Howdy good sir, and thanks for the in depth reply and welcome! Just for the record, I certainly didn't mean any offense to anyone or their ideas with my original post, I was just arguing for my perspective, as this issue is something I'm very passionate about(as I'm sure we all are). With regards to the language skills, while I love the idea in theory, in actual practice it was essentially useless and while I still feel it could have been tweaked, perhaps simplified and put to some immersive and roleplaying use in MW, for DF if anything was to be cut as superfluous they would be my first choice.
As for armor skills and D&D, while I never actually played any pen and paper tabletop games(I grew up in the boonies
), I played many of the console and CRPG D&D games of the time and can attest that armor skills were not present, the only variance was that certain classes were limited in what types of armor they could use. The same goes for weapons as well actually, the D&D games and system of the time to my knowledge actually didn't feature skills at all, your class determined what you could and couldn't do completely. For example, any warrior could use any weapon equally, sword mace, axe etc. The weapons themselves had varying dice roll values. Ditto for the various armor types. That was one of the quantum leaps Daggerfall made and one of the many reasons I fell in love with it back in the day, the addition of unique skills and most importantly, linking the use of those skills to player class and experience gain, and doing away with the standard rpg D&D system of experience points completely. While seemingly obvious now, at the time this was an absolutely REVOLUTIONARY concept and advancement of RPG mechanics, and one that would quickly become almost the new standard, with even D&D abandoning their old rules and updating to a more in depth DF/MW approach a few years later. Again, to me, after playing MW and the later games for years, I had glossed over in my memory the fact that DF actually didn't incorporate armor skills, as their implementation in MW seemed so natural and an obvious advancement from the groundwork laid in DF. A final aside on aside on this topic, Arena, if memory serves, actually didn't utilize DF's groundbreaking skills system either(although it did feature the classic 7 attributes) and followed the antiquated D&D system of experience points. After experiencing the DF system, however, as an avid rpg fan, it was impossible to go back. Daggerfall brilliantly improved upon these mechanics and added such freedom and depth to the rpg gaming experience it was really a complete game changer.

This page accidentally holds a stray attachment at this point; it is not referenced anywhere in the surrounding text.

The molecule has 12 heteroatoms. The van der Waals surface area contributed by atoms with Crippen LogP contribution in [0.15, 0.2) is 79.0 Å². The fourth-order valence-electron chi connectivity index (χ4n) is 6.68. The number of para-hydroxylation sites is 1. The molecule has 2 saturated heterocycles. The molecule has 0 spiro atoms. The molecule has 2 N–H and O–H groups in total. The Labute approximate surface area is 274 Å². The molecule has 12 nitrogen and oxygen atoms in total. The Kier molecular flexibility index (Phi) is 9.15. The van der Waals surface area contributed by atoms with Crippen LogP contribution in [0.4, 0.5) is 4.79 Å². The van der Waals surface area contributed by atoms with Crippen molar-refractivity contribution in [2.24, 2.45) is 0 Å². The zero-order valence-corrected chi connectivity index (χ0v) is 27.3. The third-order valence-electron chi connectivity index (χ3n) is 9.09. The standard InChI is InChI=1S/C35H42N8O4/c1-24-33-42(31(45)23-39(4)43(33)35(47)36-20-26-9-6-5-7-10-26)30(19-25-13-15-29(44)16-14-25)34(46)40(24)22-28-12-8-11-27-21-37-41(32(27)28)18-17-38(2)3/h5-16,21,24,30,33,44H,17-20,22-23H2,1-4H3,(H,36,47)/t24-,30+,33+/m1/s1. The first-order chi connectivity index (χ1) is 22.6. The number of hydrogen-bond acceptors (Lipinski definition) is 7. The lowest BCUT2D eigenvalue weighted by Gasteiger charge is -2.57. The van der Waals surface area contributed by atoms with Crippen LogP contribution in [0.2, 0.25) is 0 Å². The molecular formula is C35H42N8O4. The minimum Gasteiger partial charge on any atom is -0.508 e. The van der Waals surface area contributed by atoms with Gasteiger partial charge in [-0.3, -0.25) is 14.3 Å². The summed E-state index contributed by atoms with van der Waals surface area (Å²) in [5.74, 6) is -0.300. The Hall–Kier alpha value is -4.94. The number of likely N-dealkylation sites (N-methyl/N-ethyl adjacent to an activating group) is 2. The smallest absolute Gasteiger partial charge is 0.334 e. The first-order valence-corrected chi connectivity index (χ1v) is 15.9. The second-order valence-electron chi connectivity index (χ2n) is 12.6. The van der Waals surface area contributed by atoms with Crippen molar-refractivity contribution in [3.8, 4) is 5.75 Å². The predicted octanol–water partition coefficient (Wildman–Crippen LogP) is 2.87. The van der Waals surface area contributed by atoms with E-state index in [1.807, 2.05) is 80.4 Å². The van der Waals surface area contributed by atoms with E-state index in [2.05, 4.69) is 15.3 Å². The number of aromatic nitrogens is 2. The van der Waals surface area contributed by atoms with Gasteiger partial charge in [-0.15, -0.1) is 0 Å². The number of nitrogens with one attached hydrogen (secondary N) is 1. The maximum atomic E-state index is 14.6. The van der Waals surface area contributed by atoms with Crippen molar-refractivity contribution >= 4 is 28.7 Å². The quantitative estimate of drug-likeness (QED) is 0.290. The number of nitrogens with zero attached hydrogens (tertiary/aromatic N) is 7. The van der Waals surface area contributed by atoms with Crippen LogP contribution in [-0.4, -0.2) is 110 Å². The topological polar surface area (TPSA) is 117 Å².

I agree completely about the concept of the Requiem mod for Skyrim, I would just add that happily, since DF is an actual honest to God RPG in the first place, nothing anywhere near the extent of Requiem is needed, just IMO some minor adjustments here and there provided by 20 years hindsight
. As for new players being turned off by excessive difficulty, they can play Skyrim
. Seriously though, who HASN'T died in Privateer's Hold at least once?